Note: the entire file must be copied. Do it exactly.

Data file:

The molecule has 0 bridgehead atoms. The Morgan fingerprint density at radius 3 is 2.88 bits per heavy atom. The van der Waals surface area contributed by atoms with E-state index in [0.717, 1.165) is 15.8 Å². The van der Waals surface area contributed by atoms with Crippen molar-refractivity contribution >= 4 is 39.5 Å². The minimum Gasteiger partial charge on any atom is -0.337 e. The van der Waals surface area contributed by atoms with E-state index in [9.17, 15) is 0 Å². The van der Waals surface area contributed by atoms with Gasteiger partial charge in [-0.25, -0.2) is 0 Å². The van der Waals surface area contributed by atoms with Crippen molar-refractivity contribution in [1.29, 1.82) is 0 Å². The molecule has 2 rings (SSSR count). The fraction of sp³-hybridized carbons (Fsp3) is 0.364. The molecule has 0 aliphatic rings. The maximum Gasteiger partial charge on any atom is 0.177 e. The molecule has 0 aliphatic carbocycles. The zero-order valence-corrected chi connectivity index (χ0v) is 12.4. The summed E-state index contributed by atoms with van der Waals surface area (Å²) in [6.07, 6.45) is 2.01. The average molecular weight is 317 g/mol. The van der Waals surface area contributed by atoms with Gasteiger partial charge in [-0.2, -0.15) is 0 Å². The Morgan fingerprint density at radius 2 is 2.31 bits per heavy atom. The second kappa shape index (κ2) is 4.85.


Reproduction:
The molecule has 0 bridgehead atoms. The Morgan fingerprint density at radius 3 is 2.88 bits per heavy atom. The van der Waals surface area contributed by atoms with E-state index in [0.717, 1.165) is 15.8 Å². The van der Waals surface area contributed by atoms with Crippen molar-refractivity contribution >= 4 is 39.5 Å². The minimum Gasteiger partial charge on any atom is -0.337 e. The van der Waals surface area contributed by atoms with E-state index in [9.17, 15) is 0 Å². The van der Waals surface area contributed by atoms with Gasteiger partial charge in [-0.25, -0.2) is 0 Å². The van der Waals surface area contributed by atoms with Crippen molar-refractivity contribution in [1.29, 1.82) is 0 Å². The molecule has 2 rings (SSSR count). The fraction of sp³-hybridized carbons (Fsp3) is 0.364. The molecule has 0 aliphatic rings. The maximum Gasteiger partial charge on any atom is 0.177 e. The molecule has 0 aliphatic carbocycles. The zero-order valence-corrected chi connectivity index (χ0v) is 12.4. The summed E-state index contributed by atoms with van der Waals surface area (Å²) in [6.07, 6.45) is 2.01. The average molecular weight is 317 g/mol. The van der Waals surface area contributed by atoms with Gasteiger partial charge in [-0.2, -0.15) is 0 Å². The Morgan fingerprint density at radius 2 is 2.31 bits per heavy atom. The second kappa shape index (κ2) is 4.85.